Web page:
Smellie, W, Treatise on the Theory and Practice of Midwifery, ed A H McLintock, vol 2, p 160. London, New Sydenham Society, 1876. 4 Caldeyro-Barcia, R L, et al, American3Journal of Obstetrics and Gynecology, 1960, 80, 284. 5Mendez-Bauer, C, et al, Perinatal Medicine, 1975, 3, 89. 61-Kennell, J H, Trause, M A, and Klaus, M H, Ciba Foundation, ParentInfant Interaction. (symposium 33, new series). Amsterdam and New York, Association of Scientific Publishers, 1975. 7 Dunn, P M, Lancet, 1976, 1, 790. 3
FIG 4-Accelerations in fetal heart rate in response to contractions (C) and fetal movement (FM).
Regional variations in need for and provision and use of child health services in England and Wales R R WEST, C R LOWE British Medical Journal, 1976, 2, 843-846
Summary An analysis of indicators of the need for and provision and use of child health services in the 15 pre-1974 hospital board regions in England and Wales showed that need and provision were badly matched. There was a high degree of correlation between the indices within each of the three groups, indicating that a region with a small provision in one area of child health services would tend to have few resources in other areas also. Statistics on the use of services relate more to the provision of those services than to the need for them. Regions with large resources will justify these resources by claiming that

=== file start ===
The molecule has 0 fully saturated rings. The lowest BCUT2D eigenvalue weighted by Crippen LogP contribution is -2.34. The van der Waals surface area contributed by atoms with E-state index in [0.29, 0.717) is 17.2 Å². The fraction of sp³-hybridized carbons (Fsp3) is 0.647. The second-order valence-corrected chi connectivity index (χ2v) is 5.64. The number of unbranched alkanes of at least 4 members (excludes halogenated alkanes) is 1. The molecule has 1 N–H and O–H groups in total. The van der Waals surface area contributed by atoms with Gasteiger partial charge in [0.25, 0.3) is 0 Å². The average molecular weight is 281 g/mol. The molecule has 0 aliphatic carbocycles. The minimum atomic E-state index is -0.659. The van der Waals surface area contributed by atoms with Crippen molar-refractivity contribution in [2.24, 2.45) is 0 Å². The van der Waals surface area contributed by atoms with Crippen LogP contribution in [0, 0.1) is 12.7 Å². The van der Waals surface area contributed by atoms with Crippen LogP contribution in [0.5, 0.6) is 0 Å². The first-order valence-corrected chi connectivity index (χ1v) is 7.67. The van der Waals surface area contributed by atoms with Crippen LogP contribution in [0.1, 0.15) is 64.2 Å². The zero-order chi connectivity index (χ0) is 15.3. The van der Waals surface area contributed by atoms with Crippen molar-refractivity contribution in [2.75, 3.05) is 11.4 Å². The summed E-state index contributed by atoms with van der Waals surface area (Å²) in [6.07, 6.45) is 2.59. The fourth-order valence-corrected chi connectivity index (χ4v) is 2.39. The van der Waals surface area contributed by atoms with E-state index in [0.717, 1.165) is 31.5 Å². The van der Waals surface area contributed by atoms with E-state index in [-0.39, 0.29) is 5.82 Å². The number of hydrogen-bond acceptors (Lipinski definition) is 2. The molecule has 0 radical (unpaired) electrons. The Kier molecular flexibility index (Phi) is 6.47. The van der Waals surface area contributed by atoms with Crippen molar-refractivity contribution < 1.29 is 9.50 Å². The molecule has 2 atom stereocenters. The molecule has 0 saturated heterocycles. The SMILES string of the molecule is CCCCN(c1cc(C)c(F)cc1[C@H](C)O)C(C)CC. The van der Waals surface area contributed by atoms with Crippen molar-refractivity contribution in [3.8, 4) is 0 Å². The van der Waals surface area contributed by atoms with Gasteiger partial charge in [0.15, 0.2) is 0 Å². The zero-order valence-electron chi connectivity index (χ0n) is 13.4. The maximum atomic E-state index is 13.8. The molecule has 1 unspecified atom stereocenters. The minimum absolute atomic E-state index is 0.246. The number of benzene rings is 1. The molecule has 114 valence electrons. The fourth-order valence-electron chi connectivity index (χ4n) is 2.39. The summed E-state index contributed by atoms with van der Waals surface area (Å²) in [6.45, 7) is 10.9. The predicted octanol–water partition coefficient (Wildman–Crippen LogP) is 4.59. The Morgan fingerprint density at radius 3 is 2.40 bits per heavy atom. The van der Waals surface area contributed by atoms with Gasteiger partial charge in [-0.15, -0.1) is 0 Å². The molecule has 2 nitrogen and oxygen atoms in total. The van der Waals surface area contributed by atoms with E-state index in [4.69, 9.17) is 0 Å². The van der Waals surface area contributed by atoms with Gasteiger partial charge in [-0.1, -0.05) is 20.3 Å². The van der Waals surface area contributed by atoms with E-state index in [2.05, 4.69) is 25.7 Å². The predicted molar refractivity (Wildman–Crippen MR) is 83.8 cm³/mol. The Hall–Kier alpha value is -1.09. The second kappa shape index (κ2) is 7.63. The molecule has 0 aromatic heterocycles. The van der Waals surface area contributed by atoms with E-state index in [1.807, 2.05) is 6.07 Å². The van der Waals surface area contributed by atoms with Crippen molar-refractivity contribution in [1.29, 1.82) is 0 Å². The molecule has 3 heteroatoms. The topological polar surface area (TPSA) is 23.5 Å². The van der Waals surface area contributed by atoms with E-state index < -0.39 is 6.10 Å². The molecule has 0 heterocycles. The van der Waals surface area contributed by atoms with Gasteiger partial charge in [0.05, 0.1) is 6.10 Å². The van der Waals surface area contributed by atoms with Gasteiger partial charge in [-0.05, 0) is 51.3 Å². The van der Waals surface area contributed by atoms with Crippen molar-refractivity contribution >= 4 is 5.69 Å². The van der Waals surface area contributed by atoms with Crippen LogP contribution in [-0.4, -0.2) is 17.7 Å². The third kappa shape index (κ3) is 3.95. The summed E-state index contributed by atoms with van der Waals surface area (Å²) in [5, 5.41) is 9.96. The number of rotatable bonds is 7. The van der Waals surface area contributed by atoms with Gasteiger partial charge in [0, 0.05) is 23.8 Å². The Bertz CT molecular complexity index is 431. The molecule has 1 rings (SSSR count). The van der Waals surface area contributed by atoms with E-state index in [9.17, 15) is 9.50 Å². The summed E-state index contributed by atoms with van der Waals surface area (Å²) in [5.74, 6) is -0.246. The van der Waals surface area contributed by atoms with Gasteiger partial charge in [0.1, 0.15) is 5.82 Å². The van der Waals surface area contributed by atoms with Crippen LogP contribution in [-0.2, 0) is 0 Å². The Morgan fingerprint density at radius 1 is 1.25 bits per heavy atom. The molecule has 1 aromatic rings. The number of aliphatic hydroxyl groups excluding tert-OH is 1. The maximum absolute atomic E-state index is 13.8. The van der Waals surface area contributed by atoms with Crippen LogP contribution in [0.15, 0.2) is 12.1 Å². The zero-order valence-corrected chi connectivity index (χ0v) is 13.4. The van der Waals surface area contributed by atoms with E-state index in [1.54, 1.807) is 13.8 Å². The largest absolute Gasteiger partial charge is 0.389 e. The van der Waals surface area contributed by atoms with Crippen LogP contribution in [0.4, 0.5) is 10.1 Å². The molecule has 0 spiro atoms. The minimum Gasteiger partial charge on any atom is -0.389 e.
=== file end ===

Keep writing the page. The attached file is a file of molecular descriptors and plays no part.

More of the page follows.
Department of Community Medicine, Welsh National School of Medicine, Cardiff CF4 4XN R R WEST, MA, PHD, lecturer C R LOWE, MD, FRCP, professor
their use statistics indicate needs, whereas they really indicate met demands. It is more important to identify demands and needs that are not being met.
Introduction In England and Wales both general death rates and diseasespecific death rates vary greatly from region to region.'-4 Broadly, the rates are much higher in the north-west than in the south-east. This has been so for a long time: William Farr drew attention to it in the early issues of the Registrar General's annual report more than a century ago.5 One of the objectives of the National Health Service Act in 1946 was to ensure that everybody in the community-irrespective of means, age, sex, or occupation-should have equal opportunity to benefit from the best and most up-to-date medical and allied services available. Yet 30 years later regional differences in mortality persist, as do the differences in the provision of health service resources, whether measured in terms of hospital beds, annual hospital expenditure, community services, or total area health authority expenditure.610 Indeed, what Titmus called territorial justice (more equality of access to medical care services for people